- Jean-Claude Van Damme as Max Walker
- Mia Sara as Melissa Walker
- Ron Silver as Sen. Aaron McComb
- Bruce McGill as Com. Eugene Matuzak
- Gloria Reuben as Sarah Fielding
- Scott Bellis as Ricky
- Jason Schombing as Lyle Atwood
- Scott Lawrence as George Spota
- Kenneth Welsh as Sen. Utley
- Brad Loree as Reyes
- Kevin McNulty as Jack Parker
- Gabrielle Rose as Jdg. Marshall
- Steven Lambert as Lansing
- Richard Faraci as Cole
Mike Richardson wrote a three-part story titled "Time Cop: A Man Out of Time" that was included in the launch of the Dark Horse Comics anthology series in 1992. Richardson developed the story, while the comic was written by Mark Verheiden and drawn by Ron Randall. The comic told a story of Max Walker, a Time Enforcement Commission agent in pursuit of an illegal time traveler robbing a South African diamond mine in the 1930s. After capturing the robber and returning to present time, Walker is sent back to the mine to stop the criminal's personal robotic bodyguard, which is still operational and wreaking havoc in the timeline.
Richardson and Verheiden then teamed up to write the screenplay for the movie adaptation.
It wasn’t at all planned from the beginning that I would make two films with Jean-Claude Van Damme back-to-back. I was approached to do Timecop, and I loved the auspices. (Producer) Larry Gordon was involved with it; Moshe Diamant was a terrific producer; Sam Raimi was involved... It was a really clever story, and I thought it was a chance to make the best movie Van Damme ever made. I said yes and we made it, and it was clear that it was going to be a hit because it previewed through the roof every time. It’s still his biggest hit. So Universal and Moshe Diamant wanted to team us again as soon as possible, so they put Sudden Death together. There was never any question that we would just do Timecop 2. I would never have agreed to that. The last thing you want to do is repeat yourself. That would be awful.— Peter Hyams, Empire Magazine
Timecop was released on September 16, 1994, where it opened at the number 1 spot with $12,064,625 from 2,228 theaters, and a $5,415 average per theater. In its second week, it took the top spot again with $8,176,615. It finished its run with $45 million in the U.S. Overseas, it grossed about $57 million, for a total gross of $101 million. This makes it Van Damme's highest-grossing film in which he played the leading role, and his second to make over $100 million overall (after Universal Soldier).
Critics were mixed on Timecop, citing its various plot holes and inconsistencies. Roger Ebert called Timecop a low-rent Terminator. Richard Harrington of The Washington Post said, "For once, Van Damme's accent is easier to understand than the plot." David Richards of The New York Times disparaged Van Damme's acting and previous films but called Timecop "his classiest effort to date". Timecop holds a 45% and 5.2/10 average rating on Rotten Tomatoes, based on 42 reviews, with 19 fresh reviews and 23 rotten. The site's consensus is: "It's no Terminator, but for those willing to suspend disbelief and rational thought, Timecop provides limited sci-fi action rewards." Audiences polled by CinemaScore gave the film an average grade of "B+" on an A+ to F scale.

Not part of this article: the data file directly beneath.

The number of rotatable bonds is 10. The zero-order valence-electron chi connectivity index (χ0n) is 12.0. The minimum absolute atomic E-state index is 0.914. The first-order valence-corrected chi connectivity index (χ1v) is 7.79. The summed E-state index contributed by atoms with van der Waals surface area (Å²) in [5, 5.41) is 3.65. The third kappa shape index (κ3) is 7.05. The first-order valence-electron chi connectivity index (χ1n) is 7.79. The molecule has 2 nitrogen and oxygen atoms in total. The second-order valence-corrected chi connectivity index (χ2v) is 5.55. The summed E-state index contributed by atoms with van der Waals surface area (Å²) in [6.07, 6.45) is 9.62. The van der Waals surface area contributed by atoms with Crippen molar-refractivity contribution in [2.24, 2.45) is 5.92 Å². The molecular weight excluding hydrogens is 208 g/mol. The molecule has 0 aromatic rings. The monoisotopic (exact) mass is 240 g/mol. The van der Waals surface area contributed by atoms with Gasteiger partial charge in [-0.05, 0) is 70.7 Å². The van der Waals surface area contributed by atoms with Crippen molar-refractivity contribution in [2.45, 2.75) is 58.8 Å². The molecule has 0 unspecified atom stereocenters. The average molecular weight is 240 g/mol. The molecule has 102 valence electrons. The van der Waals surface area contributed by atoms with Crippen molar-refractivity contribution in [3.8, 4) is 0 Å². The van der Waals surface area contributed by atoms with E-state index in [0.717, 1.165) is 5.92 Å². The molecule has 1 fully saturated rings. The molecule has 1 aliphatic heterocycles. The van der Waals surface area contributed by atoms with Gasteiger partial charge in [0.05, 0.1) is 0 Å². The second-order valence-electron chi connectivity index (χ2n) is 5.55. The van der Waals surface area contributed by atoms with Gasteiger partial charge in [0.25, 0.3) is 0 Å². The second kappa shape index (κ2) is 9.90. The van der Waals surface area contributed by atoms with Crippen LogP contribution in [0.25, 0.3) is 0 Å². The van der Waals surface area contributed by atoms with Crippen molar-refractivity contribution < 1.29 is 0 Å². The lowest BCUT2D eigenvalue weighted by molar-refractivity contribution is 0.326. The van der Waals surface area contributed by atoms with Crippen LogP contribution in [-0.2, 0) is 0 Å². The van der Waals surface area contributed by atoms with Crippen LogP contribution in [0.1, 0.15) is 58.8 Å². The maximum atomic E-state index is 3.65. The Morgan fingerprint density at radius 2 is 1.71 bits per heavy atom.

The musical score of Timecop was composed by Mark Isham and conducted by Ken Kugler.
- "Time Cop" – 2:20
- "Melissa" – 2:41
- "Blow Up" – 2:12
- "Lasers and Tasers" – 4:23
- "Polaroid" – 6:10
- "Rooftop" – 6:16
- "Hambone" – 5:13
- "C4" – 2:37
- "Rescue and Return" – 3:22
Home media release
Timecop was released on DVD in 1998. Two separate versions were released, a 2.35:1 anamorphic widescreen edition and a fullscreen edition. The widescreen release is identified with the title on the front cover having green lettering, whereas the fullscreen is red and white.
The DVD extras include production notes, a theatrical trailer and notes on the cast and crew.
By 2010, the rights to the film had reverted to Largo successor InterMedia, and distribution shifted to Warner Home Video. A Blu-ray of the film was released as a double feature for both this and Bloodsport from Warner Home Video on September 14, 2010, which has the full uncut 98-minute version in 2.35:1 widescreen, but no extra features.
A direct-to-DVD sequel, Timecop 2: The Berlin Decision, was released in 2003, starring Jason Scott Lee and Thomas Ian Griffith, and directed by Steve Boyum. In 2010, Universal Pictures announced a remake of the film, to be written by Mark and Brian Gunn.
The film, which was originally based on a comic, was adapted into a two-issue comic book series of the same name. A game based on the movie was developed by Cryo Interactive and released on the SNES in 1995. Additionally, a series of tie-in novels by author Dan Parkinson published in 1997–1999 featured the Jack Logan character from the television series.